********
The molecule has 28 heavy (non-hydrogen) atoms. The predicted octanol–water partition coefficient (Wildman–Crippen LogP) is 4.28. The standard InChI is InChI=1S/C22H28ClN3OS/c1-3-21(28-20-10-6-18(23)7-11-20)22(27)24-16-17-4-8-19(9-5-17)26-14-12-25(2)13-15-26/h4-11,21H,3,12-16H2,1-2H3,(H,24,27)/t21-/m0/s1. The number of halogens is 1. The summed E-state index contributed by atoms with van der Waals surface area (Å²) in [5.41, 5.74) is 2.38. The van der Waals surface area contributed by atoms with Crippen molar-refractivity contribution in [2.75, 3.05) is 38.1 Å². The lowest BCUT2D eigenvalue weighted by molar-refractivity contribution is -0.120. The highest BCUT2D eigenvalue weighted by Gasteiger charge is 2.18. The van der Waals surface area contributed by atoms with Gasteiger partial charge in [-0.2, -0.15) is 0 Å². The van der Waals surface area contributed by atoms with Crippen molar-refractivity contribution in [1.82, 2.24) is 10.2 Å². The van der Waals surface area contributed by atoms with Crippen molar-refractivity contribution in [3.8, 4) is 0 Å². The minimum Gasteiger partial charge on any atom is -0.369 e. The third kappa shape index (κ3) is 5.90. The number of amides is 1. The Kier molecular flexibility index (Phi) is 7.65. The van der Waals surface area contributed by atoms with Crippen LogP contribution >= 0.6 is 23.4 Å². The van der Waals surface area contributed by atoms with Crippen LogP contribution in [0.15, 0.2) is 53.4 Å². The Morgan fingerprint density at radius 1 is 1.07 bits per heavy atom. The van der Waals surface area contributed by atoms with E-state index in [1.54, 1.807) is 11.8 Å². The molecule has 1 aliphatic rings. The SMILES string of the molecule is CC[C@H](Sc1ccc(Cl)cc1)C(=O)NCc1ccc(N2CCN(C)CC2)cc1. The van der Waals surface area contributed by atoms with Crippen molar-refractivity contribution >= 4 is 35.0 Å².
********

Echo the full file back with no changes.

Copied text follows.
The molecule has 28 heavy (non-hydrogen) atoms. The predicted octanol–water partition coefficient (Wildman–Crippen LogP) is 4.28. The standard InChI is InChI=1S/C22H28ClN3OS/c1-3-21(28-20-10-6-18(23)7-11-20)22(27)24-16-17-4-8-19(9-5-17)26-14-12-25(2)13-15-26/h4-11,21H,3,12-16H2,1-2H3,(H,24,27)/t21-/m0/s1. The number of halogens is 1. The summed E-state index contributed by atoms with van der Waals surface area (Å²) in [5.41, 5.74) is 2.38. The van der Waals surface area contributed by atoms with Crippen molar-refractivity contribution in [2.75, 3.05) is 38.1 Å². The lowest BCUT2D eigenvalue weighted by molar-refractivity contribution is -0.120. The highest BCUT2D eigenvalue weighted by Gasteiger charge is 2.18. The van der Waals surface area contributed by atoms with Gasteiger partial charge in [-0.2, -0.15) is 0 Å². The van der Waals surface area contributed by atoms with Crippen molar-refractivity contribution in [1.82, 2.24) is 10.2 Å². The van der Waals surface area contributed by atoms with Crippen molar-refractivity contribution in [3.8, 4) is 0 Å². The minimum Gasteiger partial charge on any atom is -0.369 e. The third kappa shape index (κ3) is 5.90. The number of amides is 1. The Kier molecular flexibility index (Phi) is 7.65. The van der Waals surface area contributed by atoms with Crippen LogP contribution >= 0.6 is 23.4 Å². The van der Waals surface area contributed by atoms with Crippen LogP contribution in [0.15, 0.2) is 53.4 Å². The Morgan fingerprint density at radius 1 is 1.07 bits per heavy atom. The van der Waals surface area contributed by atoms with E-state index in [1.54, 1.807) is 11.8 Å². The molecule has 1 aliphatic rings. The SMILES string of the molecule is CC[C@H](Sc1ccc(Cl)cc1)C(=O)NCc1ccc(N2CCN(C)CC2)cc1. The van der Waals surface area contributed by atoms with Crippen molar-refractivity contribution >= 4 is 35.0 Å².